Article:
A Fashionable Century
Textile Artistry and Commerce in the Late Qing
In the late Qing, the expansion of production systems and market economies transformed the Chinese fashion system, widening access to fashionable techniques, materials, and imagery. Challenging the conventional production model, in which women embroidered items at home, Silberstein sets fashion within a process of commercialization that created networks of urban guilds, commercial workshops, and subcontracted female workers. These networks gave rise to new trends influenced by performance and prints, and they offered women opportunities to participate in fashion and contribute to local economies and cultures.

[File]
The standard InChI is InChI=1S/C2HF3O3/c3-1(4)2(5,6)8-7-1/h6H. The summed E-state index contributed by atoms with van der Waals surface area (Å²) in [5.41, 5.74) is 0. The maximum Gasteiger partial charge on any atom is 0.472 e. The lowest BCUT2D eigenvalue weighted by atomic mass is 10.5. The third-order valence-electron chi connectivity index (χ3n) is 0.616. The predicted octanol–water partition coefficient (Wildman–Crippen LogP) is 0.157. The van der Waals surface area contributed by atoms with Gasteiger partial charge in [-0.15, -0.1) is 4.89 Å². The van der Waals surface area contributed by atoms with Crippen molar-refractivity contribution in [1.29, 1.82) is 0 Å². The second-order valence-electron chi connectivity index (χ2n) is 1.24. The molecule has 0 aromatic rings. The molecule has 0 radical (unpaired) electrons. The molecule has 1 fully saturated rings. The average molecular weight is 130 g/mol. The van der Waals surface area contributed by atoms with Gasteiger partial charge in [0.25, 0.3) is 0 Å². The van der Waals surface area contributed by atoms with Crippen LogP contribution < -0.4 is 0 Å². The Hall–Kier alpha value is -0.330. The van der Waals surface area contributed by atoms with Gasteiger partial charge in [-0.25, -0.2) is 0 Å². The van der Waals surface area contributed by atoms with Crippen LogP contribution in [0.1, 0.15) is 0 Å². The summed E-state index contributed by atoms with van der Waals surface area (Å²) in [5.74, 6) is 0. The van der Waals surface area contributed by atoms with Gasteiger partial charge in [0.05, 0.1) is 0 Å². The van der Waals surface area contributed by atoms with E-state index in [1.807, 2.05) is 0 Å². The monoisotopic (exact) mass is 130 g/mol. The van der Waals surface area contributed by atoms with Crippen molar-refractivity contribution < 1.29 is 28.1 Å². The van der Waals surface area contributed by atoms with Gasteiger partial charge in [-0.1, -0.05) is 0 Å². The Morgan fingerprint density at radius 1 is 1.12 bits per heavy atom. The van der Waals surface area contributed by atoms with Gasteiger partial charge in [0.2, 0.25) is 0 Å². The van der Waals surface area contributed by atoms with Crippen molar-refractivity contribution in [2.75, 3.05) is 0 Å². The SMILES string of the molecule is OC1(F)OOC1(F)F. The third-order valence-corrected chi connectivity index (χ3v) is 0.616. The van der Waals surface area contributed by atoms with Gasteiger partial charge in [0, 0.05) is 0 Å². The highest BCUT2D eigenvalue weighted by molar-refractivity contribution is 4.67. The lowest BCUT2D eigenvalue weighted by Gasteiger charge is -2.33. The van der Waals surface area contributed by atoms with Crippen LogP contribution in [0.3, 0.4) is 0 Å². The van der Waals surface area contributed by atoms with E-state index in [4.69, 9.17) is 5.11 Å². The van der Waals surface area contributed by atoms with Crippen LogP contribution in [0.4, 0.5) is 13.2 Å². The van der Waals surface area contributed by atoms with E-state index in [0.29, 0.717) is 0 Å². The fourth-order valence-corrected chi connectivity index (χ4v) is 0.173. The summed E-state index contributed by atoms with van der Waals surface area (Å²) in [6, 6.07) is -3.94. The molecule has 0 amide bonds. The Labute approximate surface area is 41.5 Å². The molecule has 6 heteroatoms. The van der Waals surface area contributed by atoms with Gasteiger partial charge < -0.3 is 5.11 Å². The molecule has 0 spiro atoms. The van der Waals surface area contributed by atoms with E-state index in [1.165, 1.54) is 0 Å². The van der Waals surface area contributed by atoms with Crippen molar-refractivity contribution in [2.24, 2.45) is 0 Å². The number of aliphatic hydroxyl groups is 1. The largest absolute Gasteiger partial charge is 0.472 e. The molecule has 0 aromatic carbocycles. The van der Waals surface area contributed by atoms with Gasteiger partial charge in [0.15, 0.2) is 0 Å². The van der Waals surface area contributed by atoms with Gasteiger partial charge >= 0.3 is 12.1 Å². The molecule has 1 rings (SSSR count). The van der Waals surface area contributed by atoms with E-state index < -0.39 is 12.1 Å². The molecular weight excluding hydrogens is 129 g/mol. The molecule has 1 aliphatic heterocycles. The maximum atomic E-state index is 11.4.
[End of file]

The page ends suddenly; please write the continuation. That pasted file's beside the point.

Rachel Silberstein draws on vernacular and commercial sources, rather than on the official and imperial texts prevalent in Chinese dress history, to demonstrate that in these fascinating objects—regulated by market desires, rather than imperial edict—fashion formed at the intersection of commerce and culture.
About the Author
"Bravo! This magnificent book is bold in conception, meticulous in research, and elegant in writing and visual analysis. Fashion and nineteenth-century Chinese society will never look the same again."—Dorothy Ko, author of
Other Titles in ART / Asian / Chinese